Shaq showed signs of age as his Heat career came to a close, before he was traded to the Phoenix Suns for Shawn Marion.
While much of the credit surrounding Miami's first title belongs to Wade, O'Neal remained a major piece. His 13.7 points and 10.2 rebounds per game in the Finals in 2005-06 don't indicate this, nor does his 29.2 percent free-throw shooting in the series, but his presence surely gave Wade room to operate.
O'Neal currently ranks fifth in blocks and ninth in total rebounds for the Heat, in addition to first in field-goal percentage and third in points per game.
Rony Seikaly was the Heat's first building block in becoming a franchise. He was their first draft pick when they joined the league, and he did not disappoint after being selected ninth in 1988.
He went on to play six of his 12 seasons in the NBA with the Heat, averaging a double-double in five of them.
Seikaly's 15.4 points and 10.4 rebounds per game in a Miami uniform solidify his place as one of its top centers.
Seikaly's efforts have him placed fourth in points scored, third in total rebounds and third in blocked shots. He has also played the eighth-most games for the Heat and remains one of the most iconic and effective players in their history.
Glen Rice had an extremely productive NBA career, and his numbers during his time with Heat reflect this.
With Miami coming into the league as an expansion team in 1988, Rice was taken fourth overall in the 1989 draft and immediately established himself as a scoring threat.
The 6'8" forward averaged 19.2 points per game with the Heat, scoring 22.3 per game in 79 games in just his third season in the league.
This accolade denoted Rice as the first Miami player to average more than 20 points in a season, as he led the team to its first playoff berth.
The Heat never went any further with Rice as their leader before he was sent to the Hornets in exchange for Alonzo Mourning.
Nonetheless, Rice ranks fifth in games played with Miami. He's also second in field goals made and attempted, third in three-point field goals made and attempted, seventh in rebounding, ninth in assists and third in points.
The Miami Heat have always embraced hustle, defense and effort as staples of the organization; blend all three together to create a player, and you end up with Udonis Haslem.
Add his undersized 6'8" frame to boot, and the Heat forward deserves even more praise for his play.
Haslem, born and raised in Miami, was undrafted out of the University of Florida. He played a year in France before signing with the Heat in 2003 and has since been a fan favorite.
He's played his entire 10-year career with Miami, with averages of 9.1 points and 7.8 rebounds. Whether as a reserve or the starting forward/center, Haslem has been the epitome of what the Heat stand for.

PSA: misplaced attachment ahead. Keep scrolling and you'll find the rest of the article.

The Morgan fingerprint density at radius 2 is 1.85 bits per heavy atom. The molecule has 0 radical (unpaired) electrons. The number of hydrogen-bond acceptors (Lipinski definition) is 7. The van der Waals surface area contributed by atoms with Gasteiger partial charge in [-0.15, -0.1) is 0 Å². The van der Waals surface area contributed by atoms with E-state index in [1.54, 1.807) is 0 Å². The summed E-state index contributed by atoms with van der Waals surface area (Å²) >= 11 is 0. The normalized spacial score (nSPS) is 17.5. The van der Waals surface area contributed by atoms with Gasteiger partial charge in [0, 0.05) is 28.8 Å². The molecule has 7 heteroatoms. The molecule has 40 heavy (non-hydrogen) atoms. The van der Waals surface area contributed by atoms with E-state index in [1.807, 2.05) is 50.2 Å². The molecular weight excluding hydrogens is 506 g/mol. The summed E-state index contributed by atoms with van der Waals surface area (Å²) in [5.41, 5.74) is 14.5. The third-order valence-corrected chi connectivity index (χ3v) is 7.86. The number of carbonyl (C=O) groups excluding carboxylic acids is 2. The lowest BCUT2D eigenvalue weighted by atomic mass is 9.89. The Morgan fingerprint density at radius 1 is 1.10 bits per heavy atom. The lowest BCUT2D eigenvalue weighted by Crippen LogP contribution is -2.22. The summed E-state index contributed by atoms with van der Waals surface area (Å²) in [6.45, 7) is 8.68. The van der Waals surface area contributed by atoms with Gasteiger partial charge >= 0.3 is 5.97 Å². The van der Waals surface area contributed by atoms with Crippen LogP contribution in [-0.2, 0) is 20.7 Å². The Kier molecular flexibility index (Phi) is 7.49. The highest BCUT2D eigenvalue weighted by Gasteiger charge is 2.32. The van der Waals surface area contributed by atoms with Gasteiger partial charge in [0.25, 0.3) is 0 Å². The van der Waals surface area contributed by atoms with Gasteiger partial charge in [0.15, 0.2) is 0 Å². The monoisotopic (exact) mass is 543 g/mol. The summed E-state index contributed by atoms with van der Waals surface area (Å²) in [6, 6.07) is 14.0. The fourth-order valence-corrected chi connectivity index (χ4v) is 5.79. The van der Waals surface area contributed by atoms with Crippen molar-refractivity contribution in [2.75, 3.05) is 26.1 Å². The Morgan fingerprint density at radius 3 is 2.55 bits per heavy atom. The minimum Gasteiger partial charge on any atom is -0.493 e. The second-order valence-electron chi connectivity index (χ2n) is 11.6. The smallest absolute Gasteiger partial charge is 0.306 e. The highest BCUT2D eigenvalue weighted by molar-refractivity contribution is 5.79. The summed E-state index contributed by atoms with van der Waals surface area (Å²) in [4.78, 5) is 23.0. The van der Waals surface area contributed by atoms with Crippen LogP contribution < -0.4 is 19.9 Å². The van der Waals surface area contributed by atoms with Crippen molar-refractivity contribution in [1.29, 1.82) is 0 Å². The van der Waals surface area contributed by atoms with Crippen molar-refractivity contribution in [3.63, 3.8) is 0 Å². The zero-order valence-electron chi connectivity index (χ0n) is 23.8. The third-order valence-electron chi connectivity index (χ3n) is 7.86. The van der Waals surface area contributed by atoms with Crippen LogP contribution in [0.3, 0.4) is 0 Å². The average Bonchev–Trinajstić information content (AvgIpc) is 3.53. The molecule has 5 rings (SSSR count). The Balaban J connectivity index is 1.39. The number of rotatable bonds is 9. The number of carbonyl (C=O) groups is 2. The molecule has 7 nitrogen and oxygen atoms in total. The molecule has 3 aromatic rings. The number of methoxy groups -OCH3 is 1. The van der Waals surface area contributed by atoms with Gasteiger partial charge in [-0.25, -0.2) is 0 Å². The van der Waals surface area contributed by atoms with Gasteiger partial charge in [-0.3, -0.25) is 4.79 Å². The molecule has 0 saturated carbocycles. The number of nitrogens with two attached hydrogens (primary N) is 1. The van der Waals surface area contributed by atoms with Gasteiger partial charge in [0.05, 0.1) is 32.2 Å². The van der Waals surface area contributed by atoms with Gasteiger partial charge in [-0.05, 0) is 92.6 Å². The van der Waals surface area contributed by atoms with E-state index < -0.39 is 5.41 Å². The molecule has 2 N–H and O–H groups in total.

UD is the franchise's leading rebounder, as he passed Alonzo Mourning on November 21, 2012. He's also second in games and minutes played and is seventh in points scored.
Depending on how many championships the Heat end up with, Haslem may very well end up higher on this list. He's been a solid contributor for Miami's two successful trips to the Finals; thus, his place is well-deserved as one of the Heat's all-time greats.
The Heat had the chance to draft Tim Hardaway, back in 1989, yet instead opted for the aforementioned scorer, Glen Rice. Miami was lucky enough to still see Hardaway in a Heat jersey, and he became of the franchise's best.
Arriving in South Beach in the middle of the 1995-96 season, the 6'0" guard had an instantaneous positive impact.
His 17.0 points and 7.9 assists per game in a Heat uniform merit labeling him as Miami's greatest point guard, in addition to placing him among the Heat's career leaders.
Hardaway is the top three-point shooter in the team's history, as he is first in both threes made and attempted. He is 10th in games played and fifth in points and trails just Dwyane Wade in assists.
He is renowned for his crafty ball-handling skills, in addition to his pairing with Alonzo Mourning, as they formed the first potent one-two punch the team had seen.
Mourning, Mashburn and Hardaway formed a stellar group that led the Heat to many postseasons; however, Hardaway was often sidelined with various injuries.
Hardaway was a two-time All-Star for the Heat and had his best year, garnering MVP consideration, in just his second season with Miami, averaging 20.3 points and 8.6 assists as the Heat topped the Eastern Conference.
LeBron James will finish his career as one of the NBA's greatest players. He may very well do so with the Heat; however, he has some serious competition before that is even considered.
James is making historic strides in a Miami uniform, as he's set the record for most consecutive 30-point games.